I’M SORRY that I ever expected you to be able to approve your cover art and then not second guess yourselfand the motivations of your editor, publisher, and art director in “pushing” this design on youand then email hours later to rescind said approval and ask for more changes. (I may or may not have submitted an innocent query to my editor about “bumping up” the shade of red in my title font the day after I approved the art.)
I’M SORRY for rolling my eyes every time you emailed me excitedly about your Amazon ranking having gone from 655,782 to 655,001 and also asking me if I knew why it had done so. Here is the actual text of an email I sent to my editor and agent several weeks ago:
Date: October 15, 2015 
Subject: It has begun
Last night I looked at my Amazon page to post something funny about my ranking (182 in Humor/Self-Help & Psychology). Then this morning I checked again and it was up to 54. I now see how this can be addictive.

I’M SORRY that I told you to feel free to stet as many of the copyeditor’s comments as you wanted, without also warning you that going through your copyedited manuscript would feel not unlike being slowly debrided of burn wounds over 80% of your body by a spastic toddler wielding an old toothbrush.
Without anesthesia.
AND I’M SORRY that when you emailed me in a panic about missing a deadline because your computer died or your postman dropped the first pass pages in a puddle or your daughter had to go to the E.R. or your house was hit by a tornado, I didn’t believe you for one goddamn second. I am sorry about this because, on the eve of the deadline for turning in my final corrections, my printer literally ate my manuscript. Half the words were missing from the pages; the other half were mysteriously bolded.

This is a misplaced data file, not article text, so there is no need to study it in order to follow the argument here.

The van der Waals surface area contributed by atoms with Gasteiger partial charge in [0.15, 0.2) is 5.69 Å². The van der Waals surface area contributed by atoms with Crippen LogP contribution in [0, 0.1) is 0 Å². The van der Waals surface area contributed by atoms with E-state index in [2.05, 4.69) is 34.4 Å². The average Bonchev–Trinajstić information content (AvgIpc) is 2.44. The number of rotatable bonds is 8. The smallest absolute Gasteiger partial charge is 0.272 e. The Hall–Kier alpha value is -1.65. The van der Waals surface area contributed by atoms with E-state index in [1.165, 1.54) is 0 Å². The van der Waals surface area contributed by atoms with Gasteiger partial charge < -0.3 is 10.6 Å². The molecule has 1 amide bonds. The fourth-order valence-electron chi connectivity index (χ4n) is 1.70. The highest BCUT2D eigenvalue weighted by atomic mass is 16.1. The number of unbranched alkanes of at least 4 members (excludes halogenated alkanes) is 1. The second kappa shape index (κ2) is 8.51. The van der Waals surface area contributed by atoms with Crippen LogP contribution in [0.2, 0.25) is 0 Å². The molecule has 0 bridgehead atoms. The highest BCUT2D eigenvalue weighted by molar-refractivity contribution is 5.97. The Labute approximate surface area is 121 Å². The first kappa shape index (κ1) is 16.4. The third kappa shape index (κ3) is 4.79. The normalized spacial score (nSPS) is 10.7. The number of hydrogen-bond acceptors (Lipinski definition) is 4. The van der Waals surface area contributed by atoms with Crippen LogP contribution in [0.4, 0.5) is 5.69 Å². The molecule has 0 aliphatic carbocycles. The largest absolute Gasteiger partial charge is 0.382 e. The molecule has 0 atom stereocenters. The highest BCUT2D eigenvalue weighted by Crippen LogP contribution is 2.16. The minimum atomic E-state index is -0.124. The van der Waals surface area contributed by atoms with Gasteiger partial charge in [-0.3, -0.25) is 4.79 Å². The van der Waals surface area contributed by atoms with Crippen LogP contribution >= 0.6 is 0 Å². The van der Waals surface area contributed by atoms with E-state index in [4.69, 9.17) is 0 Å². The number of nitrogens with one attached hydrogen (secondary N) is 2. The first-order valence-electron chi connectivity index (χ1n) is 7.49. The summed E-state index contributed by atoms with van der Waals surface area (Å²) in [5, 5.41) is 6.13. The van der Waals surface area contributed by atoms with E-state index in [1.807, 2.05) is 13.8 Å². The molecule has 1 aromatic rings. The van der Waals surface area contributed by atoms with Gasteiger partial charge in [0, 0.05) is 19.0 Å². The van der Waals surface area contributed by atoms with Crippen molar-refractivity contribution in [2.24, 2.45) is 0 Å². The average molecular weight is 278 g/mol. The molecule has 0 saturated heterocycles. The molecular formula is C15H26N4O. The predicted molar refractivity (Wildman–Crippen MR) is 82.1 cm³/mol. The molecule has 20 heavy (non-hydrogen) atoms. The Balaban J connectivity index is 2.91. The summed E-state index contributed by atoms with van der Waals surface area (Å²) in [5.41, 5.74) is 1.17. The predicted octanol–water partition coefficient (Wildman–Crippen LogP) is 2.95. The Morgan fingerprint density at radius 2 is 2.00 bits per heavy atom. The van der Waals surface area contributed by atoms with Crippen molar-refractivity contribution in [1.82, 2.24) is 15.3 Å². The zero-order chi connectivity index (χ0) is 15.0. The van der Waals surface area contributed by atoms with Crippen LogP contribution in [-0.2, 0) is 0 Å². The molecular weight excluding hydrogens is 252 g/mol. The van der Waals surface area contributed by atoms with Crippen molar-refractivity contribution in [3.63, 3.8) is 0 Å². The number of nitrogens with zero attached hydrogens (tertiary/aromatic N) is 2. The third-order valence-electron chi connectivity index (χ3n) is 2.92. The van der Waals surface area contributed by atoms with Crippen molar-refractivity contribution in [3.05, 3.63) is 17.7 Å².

Knowing as I do the standard reaction of an editor to this sort of late-game tomfoolery, I actually sent mine a photograph of one of the affected pages, along with a request for a new set printed at Little, Brown and Company and messengered to my apartment the next day. Then I thought about how, if one of my authors had sent me a photo of her house destroyed by a tornado and asked for an extra day with the manuscript, I would have assumed she’d spent three hours learning the ins and outs of Photoshop just to score a reprieve on her due date.
(I would therefore also forgive my editor for assuming that this entire essay was concocted to give further credence to the above scenario.)
Love, Sarah

Sarah Knight is the author of The Life-Changing Magic of Not Giving a F*ck (Little, Brown /Dec ‘15), a freelance editor, and writer at

This article was original posted on Medium.

Monday, December 14, 2015

Guest Post: Authentically Simple-Minded

Reuters/Alex Domanski
By David Murray
And here comes a prominent business professor who actually thinks authenticity is bullshit.
"Leaders don’t need to be true to themselves; in fact, being authentic is the opposite of what they should do," writes Stanford's Jeffrey Pfeffer in a currently popular book called Leadership BS. "Each of us plays a number of different roles in our lives, and people behave and think differently in each of those roles, so demanding authenticity doesn’t make sense."